GOLFPORT, Fla. – Half a century ago, Yvonne Johnson came to Gulfport to build a house with her husband. Eventually, to her surprise, she helped build a church.
“This became my home,” the 93-year-old said as he sat in the foyer of Gulfport Presbyterian Church on Sunday.
This morning there was no sign of the spare Bibles, the crockpots, or the unused cans of decaf that had littered the hallway earlier this week. The rubble from 75 years of Sunday was removed just in time.
The church was clean and welcoming: the same refreshments—coffee, pink and white biscuits, granola bars—greeted attendees as always at the back of the chapel.
Except this time, as Johnson approached the lectern, propped up on her walking frame, about 50 people from the pews looked back at her. Light from the stained-glass windows glittered on their faces. Some had gone as far as Orlando.
“If we had that many people every Sunday, we wouldn’t be closing,” she said with a warm, mischievous smile. Gulfport Presbyterian Church’s final service was in progress.
One of the city’s oldest religious institutions, its membership had dwindled to just 19 by the time it closed.
The church joins a number of places of worship across the United States that have been closed as attendance dwindles and fewer young people participate in organized religions and increasingly identify as spiritual but not religious.
“If we lost the youth, we never got them back,” said Johnson, the church’s senior member. “When older members died, they were not replaced.”
The service progressed as Rev. Micki Robinson, 66, longtime pastor of the church before retiring last year, played a lilting tune on her honey-colored harp.
She well remembers presenting the harp at the First Friday Art Walks in downtown Gulfport and trying to invite new members.
“I just played so people knew we existed,” said Robinson. “But the community has changed and the world has changed. People would come in and see old people – they didn’t realize how young they were in their attitude.”
The church has tried other recruitment strategies over the years, including “Who Let The Dogs In” services, where participants could bring their pets.
Sunflower Private School, an elementary school that rents part of the building and is now trying to buy the property, started as Ave Mary to bring more young children back into the community, Johnson said.
“But the families already had their own churches,” she said.
“There is a time for everything,” read Marsha Rydberg from the book Ecclesiastes. “A time to be born and a time to die, a time to plant and a time to uproot… a time to seek and a time to give up, a time to keep and a time to throw away.”
Over the years, Gulfport Presbyterian provided disaster relief during hurricanes, helped farm workers in the fields, and put on at least one performance of Jesus Christ Superstar.
For Theresa McLean, 71, it was an oasis during the worst moments of puberty.
“I wasn’t popular in high school,” McLean said in a side note to Bob Ponder, 72, the newest member of the Church in December. “I was in the youth group here, and that got me through.”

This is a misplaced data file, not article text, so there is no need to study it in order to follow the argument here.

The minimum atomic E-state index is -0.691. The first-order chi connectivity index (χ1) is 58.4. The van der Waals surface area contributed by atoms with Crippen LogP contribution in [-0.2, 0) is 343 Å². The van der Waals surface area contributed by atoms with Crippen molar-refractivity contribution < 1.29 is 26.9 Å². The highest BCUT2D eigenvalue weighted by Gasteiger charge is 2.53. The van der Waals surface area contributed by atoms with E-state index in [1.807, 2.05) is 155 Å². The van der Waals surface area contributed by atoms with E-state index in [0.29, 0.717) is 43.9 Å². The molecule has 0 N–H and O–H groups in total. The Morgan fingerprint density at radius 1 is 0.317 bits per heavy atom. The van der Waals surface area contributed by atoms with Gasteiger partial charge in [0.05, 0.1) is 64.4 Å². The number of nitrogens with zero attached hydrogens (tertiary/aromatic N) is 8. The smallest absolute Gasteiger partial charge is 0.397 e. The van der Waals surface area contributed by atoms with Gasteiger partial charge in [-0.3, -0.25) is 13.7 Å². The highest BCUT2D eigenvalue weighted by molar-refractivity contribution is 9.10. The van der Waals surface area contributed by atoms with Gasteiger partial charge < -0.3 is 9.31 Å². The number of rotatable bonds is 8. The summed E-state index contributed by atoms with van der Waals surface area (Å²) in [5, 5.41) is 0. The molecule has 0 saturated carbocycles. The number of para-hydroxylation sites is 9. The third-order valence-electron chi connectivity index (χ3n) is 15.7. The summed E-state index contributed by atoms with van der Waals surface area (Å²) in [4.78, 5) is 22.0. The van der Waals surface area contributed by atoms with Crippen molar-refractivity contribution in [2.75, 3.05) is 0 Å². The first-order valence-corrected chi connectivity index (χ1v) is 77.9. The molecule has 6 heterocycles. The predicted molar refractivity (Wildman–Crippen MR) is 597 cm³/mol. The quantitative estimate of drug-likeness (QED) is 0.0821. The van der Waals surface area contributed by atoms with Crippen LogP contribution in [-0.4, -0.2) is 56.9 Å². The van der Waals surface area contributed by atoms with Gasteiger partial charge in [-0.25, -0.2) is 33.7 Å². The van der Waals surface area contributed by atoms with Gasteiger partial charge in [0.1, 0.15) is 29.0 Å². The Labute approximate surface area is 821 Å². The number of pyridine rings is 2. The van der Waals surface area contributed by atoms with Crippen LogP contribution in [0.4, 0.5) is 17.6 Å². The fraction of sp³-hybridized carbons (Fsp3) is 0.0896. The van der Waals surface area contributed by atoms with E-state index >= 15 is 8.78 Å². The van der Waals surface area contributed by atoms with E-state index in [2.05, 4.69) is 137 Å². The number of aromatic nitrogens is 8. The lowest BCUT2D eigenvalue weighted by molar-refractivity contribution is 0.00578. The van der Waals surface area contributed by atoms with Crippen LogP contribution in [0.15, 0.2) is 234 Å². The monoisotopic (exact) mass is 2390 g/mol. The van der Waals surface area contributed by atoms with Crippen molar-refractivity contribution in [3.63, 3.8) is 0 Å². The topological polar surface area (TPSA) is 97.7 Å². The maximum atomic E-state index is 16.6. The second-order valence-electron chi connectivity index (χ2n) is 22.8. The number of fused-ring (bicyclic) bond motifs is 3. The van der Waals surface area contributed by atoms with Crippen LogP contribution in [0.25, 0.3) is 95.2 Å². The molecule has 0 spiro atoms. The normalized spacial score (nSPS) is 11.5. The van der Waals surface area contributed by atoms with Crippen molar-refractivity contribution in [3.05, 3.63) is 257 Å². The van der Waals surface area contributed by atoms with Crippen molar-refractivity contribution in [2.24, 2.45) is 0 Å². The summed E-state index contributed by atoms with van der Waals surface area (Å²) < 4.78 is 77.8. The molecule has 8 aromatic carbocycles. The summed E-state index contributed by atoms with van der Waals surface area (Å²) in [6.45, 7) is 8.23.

“The Church was a family then,” Ponder said.
“It was incredible in the ’60s and ’70s,” McLean’s brother Jim Johnson, 75, chimed in wistfully.
Membership of the youth began to decline in the 1970s, members of Gulfport Presbyterians recall.
As they got older, pursued careers, and had children of their own, they either didn’t come back, followed the wave of “contemporary” churches that were attracting young adults, or abandoned the faith altogether. Overall membership suffered from a slow drop that finally became unsustainable last year.
“You can’t have a church without money and people,” Johnson said. The church voted to close its doors in September.
Still, some members will find a way to stay in the community together. Several said they would meet next week to try Lakeview Presbyterian Church in St. Petersburg.
In a pew further back, Kiki Kremer, 58, wiped her eyes during the service.
“I’ve lost four siblings in the last few years,” she said. “People at this church — they used to call me and call me to report me. So it was an honor to be a part of this community.”
Kremer was a Church Sunday School teacher for 30 years, sitting next to her four remaining students, a quartet of siblings who attended school with their great-grandmother.
One of them, an almond-eyed girl with an open face, donned a sparkling silver crown for the occasion. At 12, Nevaeh Wallace is the youngest member of the Church.
“If there were more children, it would be better,” she said. “Not many of my friends go to church at all. There’s only about three of them that do that.”
Rev. William Cowfer took the pulpit to deliver the final sermon of the Gulfport Presbyterian Church.
“When Jesus descended, the work of the disciples was not done—it was just beginning,” Cowfer said. “While we have mixed feelings about not being able to continue here as a church, the church that has been here all these years is scattered across the world.
“They teach in schools. treat you. They’re raising children and grandchildren,” he added. “So we can repeat the words of Mary: I have seen the Lord.”
The Reverend closed his message. The communion began when the pianist played Here, There and Everywhere by the Beatles. The flock of Gulfport Presbyterians shuffled through the pews one last time.
After that, the remaining members lingered—stayed a little too long, ate one refreshment too many, as any good service does.
Throughout, Johnson remained practical, composed, and grateful. She hopes the church will be remembered for its mission statement: live by faith and be known by love.
“It’s still my home,” she said. “I am ready to come back next Sunday. But that’s it.”
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